The challenges and opportunities of Office 365

Without a doubt, Office 365 is unlike any SaaS application ever. Organisations have been embracing SaaS and cloud-based applications for a while now, but Office 365 is a game changer in more ways than one. With approximately 135 million active users worldwide and more businesses adopting it each day, Office 365 is transforming how businesses work and communicate.

It’s also transforming the corporate network. Each Office 365 user generates between 12 and 20 persistent connections, which, when considering how many people are using it on a daily basis, is resulting in gigabytes/terabytes of data. For businesses still relying on the traditional hub-and-spoke architectures, managing this volume of traffic is a challenge.

When Microsoft Exchange servers and Office applications were on premise, businesses had to backhaul traffic from remote sites and mobile users to the data centre. It was the only way to provide connectivity. But now that these services have moved to the cloud, backhauling traffic to data centres can create latency, which quickly leads to frustrated users and delayed deployments.

Indeed, the increased number of persistent connections can overwhelm traditional MPLS links and appliances, resulting in a poor user experience and costly upgrades. Furthermore, the performance of productivity apps, such as SharePoint and Skype, may be impeded by the latency added by centralised gateways.

To mitigate these issues, Microsoft itself has issued recommendations for organisations deploying Office 365 on hub-and-spoke architectures with centralised proxies, including performing next-generation firewall (NGFW) capacity assessments and WAN latency assessments. Microsoft also acknowledges that Office 365 was built to be accessed securely and reliably via a direct internet connection, which minimises latency – the enemy of Office 365 – on user traffic. Investing in more bandwidth and upgrading firewalls is just not sufficient. Microsoft has invested heavily in a content-delivery network (CDN) to accelerate the delivery of content to users and, subsequently, wants users to connect to its network as fast as possible.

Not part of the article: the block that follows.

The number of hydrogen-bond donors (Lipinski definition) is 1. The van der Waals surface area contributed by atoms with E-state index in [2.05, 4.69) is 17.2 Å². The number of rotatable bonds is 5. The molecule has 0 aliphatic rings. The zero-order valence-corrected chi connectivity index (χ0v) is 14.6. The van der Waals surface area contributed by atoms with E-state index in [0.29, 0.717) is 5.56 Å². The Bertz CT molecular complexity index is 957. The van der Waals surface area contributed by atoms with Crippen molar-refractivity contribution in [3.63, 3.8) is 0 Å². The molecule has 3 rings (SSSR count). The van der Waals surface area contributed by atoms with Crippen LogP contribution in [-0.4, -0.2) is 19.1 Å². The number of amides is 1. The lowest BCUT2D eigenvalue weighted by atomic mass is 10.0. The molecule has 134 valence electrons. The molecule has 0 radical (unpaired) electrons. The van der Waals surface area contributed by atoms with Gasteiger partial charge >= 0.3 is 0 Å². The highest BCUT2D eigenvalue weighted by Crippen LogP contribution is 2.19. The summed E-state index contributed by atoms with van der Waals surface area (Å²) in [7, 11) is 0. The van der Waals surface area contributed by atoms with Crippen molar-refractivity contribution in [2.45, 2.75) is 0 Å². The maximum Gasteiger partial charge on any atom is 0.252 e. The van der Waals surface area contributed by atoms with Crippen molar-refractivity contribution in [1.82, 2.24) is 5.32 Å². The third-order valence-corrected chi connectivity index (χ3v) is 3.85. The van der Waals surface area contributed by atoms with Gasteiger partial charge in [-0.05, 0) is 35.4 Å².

What does “direct internet connection” mean? It essentially means the wide-area network (WAN) has been relegated to second fiddle. The traditional WAN has been displaced and is no longer suitable for the more data-intensive business applications. A direct internet connection ensures the shortest possible path for your data.

A big issue around direct internet connections is how to secure them. Direct-to-internet means bypassing the security gateway, but it’s often impractical and far too costly to place security appliances at every branch. However, by embracing a security-as-a-service approach, businesses can deliver the security required for their internet-bound traffic and the user performance needed for their Office 365 connections. Companies with successful deployments are using local internet breakouts at branch offices, which gets Office 365 traffic to Microsoft as quickly as possible, and avoids the latency added when traveling through older hub-and-spoke networks. In effect, these companies are using the internet as their network, whilst still applying the controls and rigour that their hub and spoke network provided.

Using cloud-based business applications, such as Office 365, may seem like a daunting task when taking into account the impact they are having on the traditional network. However, the benefits are significant. It enables companies to create a truly global workforce by delivering services, such as Skype for Business, Cloud PBX, SharePoint or OneNote, to users wherever they are located. Users also get to experience a frictionless IT environment that enables them to communicate and do their jobs faster and more efficiently.

By moving to a direct internet connection and using local internet breakouts at each branch office, businesses can ensure they have fast, secure connections for all application requirements.

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